U.S. District Court Chief Judge William B. Jones announced yesterday that he will retire from full-time status, creating the first vacancy on the federal trial court here in more than five years.
Four other judges on the court also are eligible to leave fulltime duty soon, which would give President Carter an opportunity to appoint one-third of the 15 judges on the nationally influential court.
In addition, Carter will probably have an opportunity to reshape the federal Court of Appeals here. Four members of that court either are already eligible for retirement from active duty or will soon become eligible to step down, and that nine-member court also has a request pending in Congress for three additional judgeships.
Both Federal Courts here have been regarded in recent years as active and innovative panels that have often issured opinions setting precedents on a wide range of issues. More than half the cases brought before the two courts involve the federal government either as a defendant or plaintiff, and affect federal policy throughout the nation.
Observers have said they feel the kind of appointments Carter makes to the courts here may be an indication of the kind of judicial temperament he is looking for on the Supreme Court, as well as other federal courts across the country.
In addition, if a bill authorizing more than 100 new federal judges nationwide is approved by Congress, Carter would be in position of appointing an unprecedented number of new federal judges.
It is not clear how the appointments of federal judges will be made here. The selection process is complicated by the fact the District of Columbia is a federal enclave and by the fact that court rulings here often have national impact.
In the states, it has been traditional for the senior U.S. senator of the President's party to exercise significant influence in appointments of federal judges.
President Carter has endorsed a plan in which appellate federal judges throughout the nation would be chosen from a list presented by commissions in each of the 11 appellate circuits. He also has indicated he favors revamping the manner in which senators back lawyers for the federal trial courts.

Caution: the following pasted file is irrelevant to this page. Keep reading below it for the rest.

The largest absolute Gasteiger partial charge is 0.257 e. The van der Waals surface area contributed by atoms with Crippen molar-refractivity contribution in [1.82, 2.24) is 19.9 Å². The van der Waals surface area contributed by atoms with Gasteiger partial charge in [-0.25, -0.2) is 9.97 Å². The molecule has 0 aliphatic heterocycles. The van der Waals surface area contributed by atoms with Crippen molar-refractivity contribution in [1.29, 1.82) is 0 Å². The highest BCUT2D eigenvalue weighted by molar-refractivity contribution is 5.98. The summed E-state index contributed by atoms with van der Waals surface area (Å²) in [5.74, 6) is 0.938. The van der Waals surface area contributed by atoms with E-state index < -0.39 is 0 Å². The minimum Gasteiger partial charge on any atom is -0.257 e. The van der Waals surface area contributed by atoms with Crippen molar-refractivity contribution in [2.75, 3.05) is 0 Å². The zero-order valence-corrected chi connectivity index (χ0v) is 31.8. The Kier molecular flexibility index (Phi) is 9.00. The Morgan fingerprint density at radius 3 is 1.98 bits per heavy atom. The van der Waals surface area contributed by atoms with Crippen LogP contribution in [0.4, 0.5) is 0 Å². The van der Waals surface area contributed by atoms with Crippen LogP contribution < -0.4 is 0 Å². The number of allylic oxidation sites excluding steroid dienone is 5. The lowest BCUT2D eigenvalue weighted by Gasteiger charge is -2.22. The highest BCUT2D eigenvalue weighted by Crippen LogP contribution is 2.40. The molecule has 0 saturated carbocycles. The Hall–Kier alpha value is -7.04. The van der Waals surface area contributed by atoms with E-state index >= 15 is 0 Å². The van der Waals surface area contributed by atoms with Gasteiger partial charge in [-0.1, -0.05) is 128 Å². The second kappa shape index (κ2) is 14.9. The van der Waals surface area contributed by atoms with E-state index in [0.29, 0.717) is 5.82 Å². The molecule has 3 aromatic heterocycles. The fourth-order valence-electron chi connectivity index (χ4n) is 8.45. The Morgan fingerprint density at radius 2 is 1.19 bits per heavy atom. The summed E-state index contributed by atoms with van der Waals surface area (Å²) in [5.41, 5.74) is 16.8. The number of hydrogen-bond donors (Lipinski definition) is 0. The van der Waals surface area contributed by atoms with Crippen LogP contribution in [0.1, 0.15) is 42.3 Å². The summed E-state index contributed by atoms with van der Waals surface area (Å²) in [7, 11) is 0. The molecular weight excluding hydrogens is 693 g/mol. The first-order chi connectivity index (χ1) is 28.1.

In the past, federal trial court judges here were largely seen as jurists dealing with a high volume of criminal cases and relatively few major, complex civil suits.
However, with President Nixon's court reorganization, the majority of criminal cases are now handled in the D.C. Superior Court system. The federal judges, as a result, are handling a large volume of time-consuming cases involving such issues as environmental law, employment discrimination and freedom of information.
According to several lawyers who have observed the process, appointments to the federal bench here have often tended to be highly partisan "political payoffs" by Presidents for favored politicians - a trend that has produced what many lawyers call an uneven quality.
Chief Judge Jones, who is generally regarded as one of the top three judges on the federal bench here, said yesterday he is retiring from full time duty on his 70th birthday March 20 because "younger men or younger women are needed to come into this challenging court.
"I would hope that the Department of Justice and President Carter would see fit to put distinguished lawyers and conpetent people on this court. There is interesting work to be done here," he said.
When Judge Jones steps down he will assume senior status, which means he can hear cases but will not work full-time.
Four other judges on the trial court are 70 years of age or older and are eligible for retirement. They are Judges John J. Sirica, George L. Hart Jt., Howard Corcoran and Oliver Gasch.
Those four, except Sirica are in relatively good health. Sirica, the Watergate judge, suffered a massive heart attack more than a year ago and recently suffered a relapse during the cold weather.
A sixth opening could occur shortly on the federal trial court if Judge Joseph C. Waddy decides to retire on medical disability. Waddy, who suffers from emphysema, has denied rumors he plans to step down.
The U.S. Court of Appeals has four judges either nearing the age of 70 or who have served more than 15 years in the federal judiciary, making them eligible for senior status.
U.S. Circuit Chief Judge David L. Bazelon, who has been a member of that court for 27 years, is 67 years old and reportedly has no plans for stepping aside. The same is said to be true of U.S. Circuit Judge J. Skelly Wright, who is 66 years old and has been a federal trial or appellate judge for 27 years.
Two members of the appellate court either are 70 or will reach 70 this year, but both are Nixon appointees who have not served the 10 years needed for full retirement benefits. U.S. Circuit Judge George A. MacKinnon turned 70 last year and U.S. Circuit Judge Roger Robb is 70 in July.
The turnover that occurs in the next few years will be the largest on the federal courts here since the eight years of the Kennedy and Johnson administrations. In the 1960s, the two Democratic presidents appointed 15 federal judges here.